by James Canada
Last month, we discussed internal and external customer/supplier relationships. Every employee has customers, both inside and outside the company, who rely on that employee’s output. If you extend that thinking, then any work function can be viewed as a business process. And that idea is at the heart of true quality improvement.
The interactions we have with outside customers is an obvious business transaction. But so is the exchange between business partners, who must understand and meet each other’s requirements. The same goes for external suppliers, who need to know about our business so they can better meet our needs. All of these relationships are equally important and should be managed equally well.
In fact, it’s useful to think of all such interactions as customer/supplier relationships. In this context, the word “supplier” doesn’t just mean an outside vendor—it can be anyone who provides you with input, such as another department in your company or even the person in the next office.
The most important component of a successful customer/supplier relationship (or any relationship) is “feedback.” If we fail to tell our suppliers how they’re doing and what our expectations are, they won’t know if they’re meeting our requirements.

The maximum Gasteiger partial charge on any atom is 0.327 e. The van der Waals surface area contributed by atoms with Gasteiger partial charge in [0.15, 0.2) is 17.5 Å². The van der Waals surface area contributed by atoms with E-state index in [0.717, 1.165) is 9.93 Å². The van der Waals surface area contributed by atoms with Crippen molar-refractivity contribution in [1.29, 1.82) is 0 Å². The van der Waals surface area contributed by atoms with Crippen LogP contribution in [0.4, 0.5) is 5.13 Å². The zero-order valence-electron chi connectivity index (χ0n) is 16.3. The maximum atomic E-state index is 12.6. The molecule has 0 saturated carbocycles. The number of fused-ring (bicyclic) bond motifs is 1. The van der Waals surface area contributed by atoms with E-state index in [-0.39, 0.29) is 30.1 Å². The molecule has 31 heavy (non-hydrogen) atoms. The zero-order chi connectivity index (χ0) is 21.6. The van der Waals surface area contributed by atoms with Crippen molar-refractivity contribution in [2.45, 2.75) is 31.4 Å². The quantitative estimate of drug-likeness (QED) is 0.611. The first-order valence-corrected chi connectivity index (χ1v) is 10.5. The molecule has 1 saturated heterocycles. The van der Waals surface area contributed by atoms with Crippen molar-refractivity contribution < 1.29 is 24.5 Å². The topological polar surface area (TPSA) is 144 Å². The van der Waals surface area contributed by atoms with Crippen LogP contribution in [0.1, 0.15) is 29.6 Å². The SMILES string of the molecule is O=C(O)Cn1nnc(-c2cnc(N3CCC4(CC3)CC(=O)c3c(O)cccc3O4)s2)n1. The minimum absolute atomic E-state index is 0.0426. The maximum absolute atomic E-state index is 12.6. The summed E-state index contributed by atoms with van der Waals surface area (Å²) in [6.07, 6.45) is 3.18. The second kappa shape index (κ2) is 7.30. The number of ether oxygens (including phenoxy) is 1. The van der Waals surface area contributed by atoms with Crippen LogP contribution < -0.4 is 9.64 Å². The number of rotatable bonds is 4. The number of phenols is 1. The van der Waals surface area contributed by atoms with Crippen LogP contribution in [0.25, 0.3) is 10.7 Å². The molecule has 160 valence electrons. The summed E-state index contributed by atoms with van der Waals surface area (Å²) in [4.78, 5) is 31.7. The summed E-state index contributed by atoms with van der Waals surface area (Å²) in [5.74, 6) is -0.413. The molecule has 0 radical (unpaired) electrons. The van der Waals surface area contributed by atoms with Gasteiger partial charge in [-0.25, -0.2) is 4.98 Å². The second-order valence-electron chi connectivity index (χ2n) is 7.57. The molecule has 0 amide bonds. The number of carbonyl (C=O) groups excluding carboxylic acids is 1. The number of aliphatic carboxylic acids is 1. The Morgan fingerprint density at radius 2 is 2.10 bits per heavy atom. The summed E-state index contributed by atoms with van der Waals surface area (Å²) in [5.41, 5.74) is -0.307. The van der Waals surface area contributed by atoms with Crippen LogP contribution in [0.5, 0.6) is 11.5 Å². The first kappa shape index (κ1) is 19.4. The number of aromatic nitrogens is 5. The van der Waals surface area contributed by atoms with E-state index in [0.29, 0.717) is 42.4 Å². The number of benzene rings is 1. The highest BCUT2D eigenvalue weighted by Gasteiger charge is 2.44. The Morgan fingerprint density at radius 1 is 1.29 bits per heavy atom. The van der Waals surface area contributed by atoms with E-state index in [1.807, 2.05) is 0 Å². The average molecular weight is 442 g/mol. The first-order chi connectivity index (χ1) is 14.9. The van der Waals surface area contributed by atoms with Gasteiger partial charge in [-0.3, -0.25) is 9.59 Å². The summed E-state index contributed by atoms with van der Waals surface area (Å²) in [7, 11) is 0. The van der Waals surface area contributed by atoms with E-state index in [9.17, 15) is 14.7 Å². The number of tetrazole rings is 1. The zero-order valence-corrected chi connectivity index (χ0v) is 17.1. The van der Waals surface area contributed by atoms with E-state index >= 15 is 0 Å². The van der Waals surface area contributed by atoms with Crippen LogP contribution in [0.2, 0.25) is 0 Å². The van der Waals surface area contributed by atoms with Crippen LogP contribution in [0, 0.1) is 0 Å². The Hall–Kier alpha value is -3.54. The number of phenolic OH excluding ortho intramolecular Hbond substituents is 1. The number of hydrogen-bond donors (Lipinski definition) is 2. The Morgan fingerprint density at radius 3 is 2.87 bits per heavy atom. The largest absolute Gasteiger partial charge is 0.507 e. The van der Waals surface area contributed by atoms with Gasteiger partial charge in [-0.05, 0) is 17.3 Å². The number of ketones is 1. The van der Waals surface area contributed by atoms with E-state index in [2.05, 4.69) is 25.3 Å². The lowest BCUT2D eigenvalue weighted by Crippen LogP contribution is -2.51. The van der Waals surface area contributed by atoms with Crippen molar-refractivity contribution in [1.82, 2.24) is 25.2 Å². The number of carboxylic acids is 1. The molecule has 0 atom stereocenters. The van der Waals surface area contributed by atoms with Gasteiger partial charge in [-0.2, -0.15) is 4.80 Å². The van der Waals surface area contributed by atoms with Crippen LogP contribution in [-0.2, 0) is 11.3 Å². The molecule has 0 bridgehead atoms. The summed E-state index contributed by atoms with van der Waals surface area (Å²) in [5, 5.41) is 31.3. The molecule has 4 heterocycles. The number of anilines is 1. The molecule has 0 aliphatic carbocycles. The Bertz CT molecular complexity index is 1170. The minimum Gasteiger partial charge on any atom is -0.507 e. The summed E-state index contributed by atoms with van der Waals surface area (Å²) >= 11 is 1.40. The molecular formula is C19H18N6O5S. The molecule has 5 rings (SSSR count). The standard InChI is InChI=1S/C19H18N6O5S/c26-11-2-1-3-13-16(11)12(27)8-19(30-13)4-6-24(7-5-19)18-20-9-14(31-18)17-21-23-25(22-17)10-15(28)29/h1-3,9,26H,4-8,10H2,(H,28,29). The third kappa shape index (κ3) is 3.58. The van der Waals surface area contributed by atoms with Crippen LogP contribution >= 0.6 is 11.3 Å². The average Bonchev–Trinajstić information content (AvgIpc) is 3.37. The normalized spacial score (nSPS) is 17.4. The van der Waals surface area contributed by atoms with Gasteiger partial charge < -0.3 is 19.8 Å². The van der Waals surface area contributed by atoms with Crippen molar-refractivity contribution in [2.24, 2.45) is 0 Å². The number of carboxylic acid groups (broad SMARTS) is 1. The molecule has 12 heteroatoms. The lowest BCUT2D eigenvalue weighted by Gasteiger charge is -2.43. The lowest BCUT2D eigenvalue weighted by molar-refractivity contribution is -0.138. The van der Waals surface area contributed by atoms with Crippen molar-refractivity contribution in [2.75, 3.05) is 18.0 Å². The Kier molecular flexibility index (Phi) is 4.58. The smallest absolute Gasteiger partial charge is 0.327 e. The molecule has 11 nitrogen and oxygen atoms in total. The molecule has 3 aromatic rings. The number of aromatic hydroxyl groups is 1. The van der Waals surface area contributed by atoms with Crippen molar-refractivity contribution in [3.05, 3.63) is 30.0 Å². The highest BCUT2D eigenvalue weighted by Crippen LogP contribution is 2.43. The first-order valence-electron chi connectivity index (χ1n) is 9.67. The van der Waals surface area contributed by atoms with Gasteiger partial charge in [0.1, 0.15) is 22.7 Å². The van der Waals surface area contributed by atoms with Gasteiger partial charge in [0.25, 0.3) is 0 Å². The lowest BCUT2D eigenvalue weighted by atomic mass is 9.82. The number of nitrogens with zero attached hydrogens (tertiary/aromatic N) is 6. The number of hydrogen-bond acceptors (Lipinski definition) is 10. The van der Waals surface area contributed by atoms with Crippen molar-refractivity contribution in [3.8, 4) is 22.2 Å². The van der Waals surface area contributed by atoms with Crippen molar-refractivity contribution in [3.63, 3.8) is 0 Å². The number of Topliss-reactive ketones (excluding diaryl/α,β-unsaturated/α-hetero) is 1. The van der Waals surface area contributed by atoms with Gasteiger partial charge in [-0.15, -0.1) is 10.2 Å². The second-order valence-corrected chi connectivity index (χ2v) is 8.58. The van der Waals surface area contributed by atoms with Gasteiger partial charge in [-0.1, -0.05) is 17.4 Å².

In all instances, a company is better off developing strong relationships with fewer suppliers. Let your suppliers know that, if they meet your needs at a fair price, they will keep your business. If you do so, your suppliers —whether vendors or coworkers—will have a reason to give you the extra service and support you need. They may also be willing to change their processes to ensure you receive the quality you want and need.
James H. Canada is managing partner/CEO for Alliance Technologies LLC, ITEN mentor and author of “Corporate to Entrepreneur: Strategies for Success.” Contact Jim at firstname.lastname@example.org, 636-734-2337 or www.alliancetechnologiesllc.com.